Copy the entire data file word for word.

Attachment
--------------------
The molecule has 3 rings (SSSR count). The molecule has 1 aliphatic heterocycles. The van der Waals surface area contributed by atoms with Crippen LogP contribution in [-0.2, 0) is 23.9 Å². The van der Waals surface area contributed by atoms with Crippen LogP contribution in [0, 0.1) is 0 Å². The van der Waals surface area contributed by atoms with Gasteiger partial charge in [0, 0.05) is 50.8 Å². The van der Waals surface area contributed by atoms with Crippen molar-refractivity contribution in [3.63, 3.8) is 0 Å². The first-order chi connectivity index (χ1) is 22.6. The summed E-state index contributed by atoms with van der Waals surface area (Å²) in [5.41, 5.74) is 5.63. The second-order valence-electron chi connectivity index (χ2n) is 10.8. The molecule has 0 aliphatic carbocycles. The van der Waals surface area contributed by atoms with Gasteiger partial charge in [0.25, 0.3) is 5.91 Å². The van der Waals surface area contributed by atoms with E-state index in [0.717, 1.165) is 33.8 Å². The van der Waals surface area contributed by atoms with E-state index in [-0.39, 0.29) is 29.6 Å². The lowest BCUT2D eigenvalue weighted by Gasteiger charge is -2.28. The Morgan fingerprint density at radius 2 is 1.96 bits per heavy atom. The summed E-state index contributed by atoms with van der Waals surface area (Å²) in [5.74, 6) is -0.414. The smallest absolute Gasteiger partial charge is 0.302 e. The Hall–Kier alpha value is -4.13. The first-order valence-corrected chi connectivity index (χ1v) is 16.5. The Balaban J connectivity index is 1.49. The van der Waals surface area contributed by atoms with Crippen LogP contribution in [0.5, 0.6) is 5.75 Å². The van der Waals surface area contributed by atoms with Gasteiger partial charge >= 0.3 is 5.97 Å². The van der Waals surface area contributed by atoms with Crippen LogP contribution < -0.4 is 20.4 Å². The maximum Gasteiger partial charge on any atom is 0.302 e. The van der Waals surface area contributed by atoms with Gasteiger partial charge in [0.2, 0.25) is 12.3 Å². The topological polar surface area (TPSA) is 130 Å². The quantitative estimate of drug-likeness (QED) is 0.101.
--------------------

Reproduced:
The molecule has 3 rings (SSSR count). The molecule has 1 aliphatic heterocycles. The van der Waals surface area contributed by atoms with Crippen LogP contribution in [-0.2, 0) is 23.9 Å². The van der Waals surface area contributed by atoms with Crippen LogP contribution in [0, 0.1) is 0 Å². The van der Waals surface area contributed by atoms with Gasteiger partial charge in [0, 0.05) is 50.8 Å². The van der Waals surface area contributed by atoms with Crippen molar-refractivity contribution in [3.63, 3.8) is 0 Å². The first-order chi connectivity index (χ1) is 22.6. The summed E-state index contributed by atoms with van der Waals surface area (Å²) in [5.41, 5.74) is 5.63. The second-order valence-electron chi connectivity index (χ2n) is 10.8. The molecule has 0 aliphatic carbocycles. The van der Waals surface area contributed by atoms with Gasteiger partial charge in [0.25, 0.3) is 5.91 Å². The van der Waals surface area contributed by atoms with E-state index in [0.717, 1.165) is 33.8 Å². The van der Waals surface area contributed by atoms with E-state index in [-0.39, 0.29) is 29.6 Å². The lowest BCUT2D eigenvalue weighted by Gasteiger charge is -2.28. The Morgan fingerprint density at radius 2 is 1.96 bits per heavy atom. The summed E-state index contributed by atoms with van der Waals surface area (Å²) in [5.74, 6) is -0.414. The smallest absolute Gasteiger partial charge is 0.302 e. The Hall–Kier alpha value is -4.13. The first-order valence-corrected chi connectivity index (χ1v) is 16.5. The Balaban J connectivity index is 1.49. The van der Waals surface area contributed by atoms with Crippen LogP contribution in [0.5, 0.6) is 5.75 Å². The van der Waals surface area contributed by atoms with Gasteiger partial charge >= 0.3 is 5.97 Å². The van der Waals surface area contributed by atoms with Crippen LogP contribution < -0.4 is 20.4 Å². The maximum Gasteiger partial charge on any atom is 0.302 e. The van der Waals surface area contributed by atoms with Gasteiger partial charge in [0.2, 0.25) is 12.3 Å². The topological polar surface area (TPSA) is 130 Å². The quantitative estimate of drug-likeness (QED) is 0.101.